James Pidduck is certain that throwing in serious deadlines with a percentage towards our degree grade will impinge on the first year at Exeter and will have a negative effect on many students.
Starting your first year at university is a daunting prospect for everyone. The transition away from the comforts of school to the bright lights of university away from home is a scary lifestyle choice, let alone academic one.
The main anxieties for any Exeter fresher are forming strong friendships, avoiding flat dramas, cooking regular edible meals and ‘finding your place’ – and quite rightly so. To throw in further pressure of essays and exams that actually count towards our degree is too heavy a burden for the helpless first year to take.
Your first year at university is all about getting involved in student life and taking advantage of all the opportunities thrown your way while you have the time, whether that’s joining a university orchestra, scoring goals on the football pitch or simply a dedication to hitting up Timepiece. While work is undoubtedly important, your first year is especially about meeting new people and making those life-long friends, and essentially establishing where the university experience is going to take you.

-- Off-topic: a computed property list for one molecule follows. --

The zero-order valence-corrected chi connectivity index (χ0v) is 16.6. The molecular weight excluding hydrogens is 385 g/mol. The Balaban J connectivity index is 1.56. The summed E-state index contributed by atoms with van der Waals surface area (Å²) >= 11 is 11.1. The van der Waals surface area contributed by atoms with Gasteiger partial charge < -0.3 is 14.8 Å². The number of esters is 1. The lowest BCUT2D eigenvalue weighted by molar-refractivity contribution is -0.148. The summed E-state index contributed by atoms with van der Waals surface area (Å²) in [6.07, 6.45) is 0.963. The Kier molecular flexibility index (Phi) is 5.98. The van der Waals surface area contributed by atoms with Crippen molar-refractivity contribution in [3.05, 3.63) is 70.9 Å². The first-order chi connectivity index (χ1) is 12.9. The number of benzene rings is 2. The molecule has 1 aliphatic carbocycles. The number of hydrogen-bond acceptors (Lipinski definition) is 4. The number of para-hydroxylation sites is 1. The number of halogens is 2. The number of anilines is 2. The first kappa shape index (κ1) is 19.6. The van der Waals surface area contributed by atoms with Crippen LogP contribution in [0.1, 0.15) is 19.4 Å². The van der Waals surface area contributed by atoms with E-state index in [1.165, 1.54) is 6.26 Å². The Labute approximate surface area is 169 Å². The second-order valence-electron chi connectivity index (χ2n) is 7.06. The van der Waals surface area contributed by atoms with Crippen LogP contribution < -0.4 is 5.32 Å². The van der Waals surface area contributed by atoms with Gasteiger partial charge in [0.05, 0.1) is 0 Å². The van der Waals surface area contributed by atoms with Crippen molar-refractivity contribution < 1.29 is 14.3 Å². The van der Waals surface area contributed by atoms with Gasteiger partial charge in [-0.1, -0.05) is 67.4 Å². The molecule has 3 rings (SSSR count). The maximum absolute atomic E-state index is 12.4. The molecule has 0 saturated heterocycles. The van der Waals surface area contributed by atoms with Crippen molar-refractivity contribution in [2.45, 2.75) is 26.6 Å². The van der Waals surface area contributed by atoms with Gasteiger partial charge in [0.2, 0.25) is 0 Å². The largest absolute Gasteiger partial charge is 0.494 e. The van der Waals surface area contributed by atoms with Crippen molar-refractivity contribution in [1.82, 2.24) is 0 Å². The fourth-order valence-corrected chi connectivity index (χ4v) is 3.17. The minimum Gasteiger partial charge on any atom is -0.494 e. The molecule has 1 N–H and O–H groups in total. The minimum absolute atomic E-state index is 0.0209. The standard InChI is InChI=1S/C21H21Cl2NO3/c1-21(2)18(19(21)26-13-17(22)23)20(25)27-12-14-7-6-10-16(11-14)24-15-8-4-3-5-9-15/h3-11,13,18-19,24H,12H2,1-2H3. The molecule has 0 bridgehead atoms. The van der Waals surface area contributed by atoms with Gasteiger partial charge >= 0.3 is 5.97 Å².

Adjusting to the university marking scheme is also a really important issue to raise. It undeniably takes a while to realise how university essays differ from school work, and what changes need to be made in content and style to gain those extra marks that’ll keep you on track. Assessed essays in the very first term at university would be a cruel, premature challenge when you haven’t worked out exactly how to ace an essay. Plus, let’s be honest, it takes a good while to get your head around referencing too – myself and MLA still have a volatile relationship.
I’m certain that throwing in serious deadlines with a percentage towards our degree grade will impinge on the first year at Exeter and will have a negative effect on many. First year is already stressful enough for a wealth of other reasons outside the exam room.
My first year not counting did not affect my commitment towards work – I still managed to achieve the grades I wanted whilst taking advantage of other opportunities on offer as much as possible. It enables you to focus in Years 2 and 3 after a year of fun, when the pressure starts to mount, whilst having a practice year behind you reassures you that you can actually do it – and that a university degree is very possibly within your grasp.bookmark me